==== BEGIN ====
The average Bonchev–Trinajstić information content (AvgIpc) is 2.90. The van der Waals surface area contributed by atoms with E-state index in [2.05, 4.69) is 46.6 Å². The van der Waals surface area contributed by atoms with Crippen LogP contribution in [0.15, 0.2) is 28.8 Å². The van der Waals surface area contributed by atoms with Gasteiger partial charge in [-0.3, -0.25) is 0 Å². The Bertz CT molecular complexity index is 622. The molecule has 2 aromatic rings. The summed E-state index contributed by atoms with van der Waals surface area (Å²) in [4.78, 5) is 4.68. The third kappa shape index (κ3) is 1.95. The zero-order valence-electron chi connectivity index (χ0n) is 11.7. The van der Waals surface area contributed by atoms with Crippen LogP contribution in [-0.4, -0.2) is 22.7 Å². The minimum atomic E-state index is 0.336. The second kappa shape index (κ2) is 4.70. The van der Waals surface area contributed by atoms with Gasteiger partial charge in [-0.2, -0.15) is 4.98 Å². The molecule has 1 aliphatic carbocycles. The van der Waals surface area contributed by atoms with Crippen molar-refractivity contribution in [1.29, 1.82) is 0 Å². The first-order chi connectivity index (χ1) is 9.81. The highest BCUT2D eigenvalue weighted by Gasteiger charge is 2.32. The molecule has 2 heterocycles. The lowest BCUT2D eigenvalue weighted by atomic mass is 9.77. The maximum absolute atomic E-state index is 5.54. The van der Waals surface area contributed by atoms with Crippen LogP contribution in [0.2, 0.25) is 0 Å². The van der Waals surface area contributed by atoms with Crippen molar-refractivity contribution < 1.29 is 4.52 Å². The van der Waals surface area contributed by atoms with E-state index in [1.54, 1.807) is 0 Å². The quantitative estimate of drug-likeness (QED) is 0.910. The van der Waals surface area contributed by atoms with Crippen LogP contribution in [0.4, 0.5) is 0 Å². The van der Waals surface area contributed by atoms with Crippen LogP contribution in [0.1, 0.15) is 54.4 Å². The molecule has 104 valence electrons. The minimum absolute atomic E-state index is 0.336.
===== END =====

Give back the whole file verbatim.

The average Bonchev–Trinajstić information content (AvgIpc) is 2.90. The van der Waals surface area contributed by atoms with E-state index in [2.05, 4.69) is 46.6 Å². The van der Waals surface area contributed by atoms with Crippen LogP contribution in [0.15, 0.2) is 28.8 Å². The van der Waals surface area contributed by atoms with Gasteiger partial charge in [-0.3, -0.25) is 0 Å². The Bertz CT molecular complexity index is 622. The molecule has 2 aromatic rings. The summed E-state index contributed by atoms with van der Waals surface area (Å²) in [4.78, 5) is 4.68. The third kappa shape index (κ3) is 1.95. The zero-order valence-electron chi connectivity index (χ0n) is 11.7. The van der Waals surface area contributed by atoms with Crippen LogP contribution in [-0.4, -0.2) is 22.7 Å². The minimum atomic E-state index is 0.336. The second kappa shape index (κ2) is 4.70. The van der Waals surface area contributed by atoms with Gasteiger partial charge in [-0.2, -0.15) is 4.98 Å². The molecule has 1 aliphatic carbocycles. The van der Waals surface area contributed by atoms with Crippen molar-refractivity contribution in [1.29, 1.82) is 0 Å². The first-order chi connectivity index (χ1) is 9.81. The highest BCUT2D eigenvalue weighted by Gasteiger charge is 2.32. The molecule has 2 heterocycles. The lowest BCUT2D eigenvalue weighted by atomic mass is 9.77. The maximum absolute atomic E-state index is 5.54. The van der Waals surface area contributed by atoms with Crippen LogP contribution in [0.2, 0.25) is 0 Å². The van der Waals surface area contributed by atoms with Crippen molar-refractivity contribution < 1.29 is 4.52 Å². The van der Waals surface area contributed by atoms with E-state index in [1.54, 1.807) is 0 Å². The quantitative estimate of drug-likeness (QED) is 0.910. The van der Waals surface area contributed by atoms with Crippen LogP contribution in [0.4, 0.5) is 0 Å². The van der Waals surface area contributed by atoms with Crippen LogP contribution in [0.1, 0.15) is 54.4 Å². The molecule has 104 valence electrons. The minimum absolute atomic E-state index is 0.336.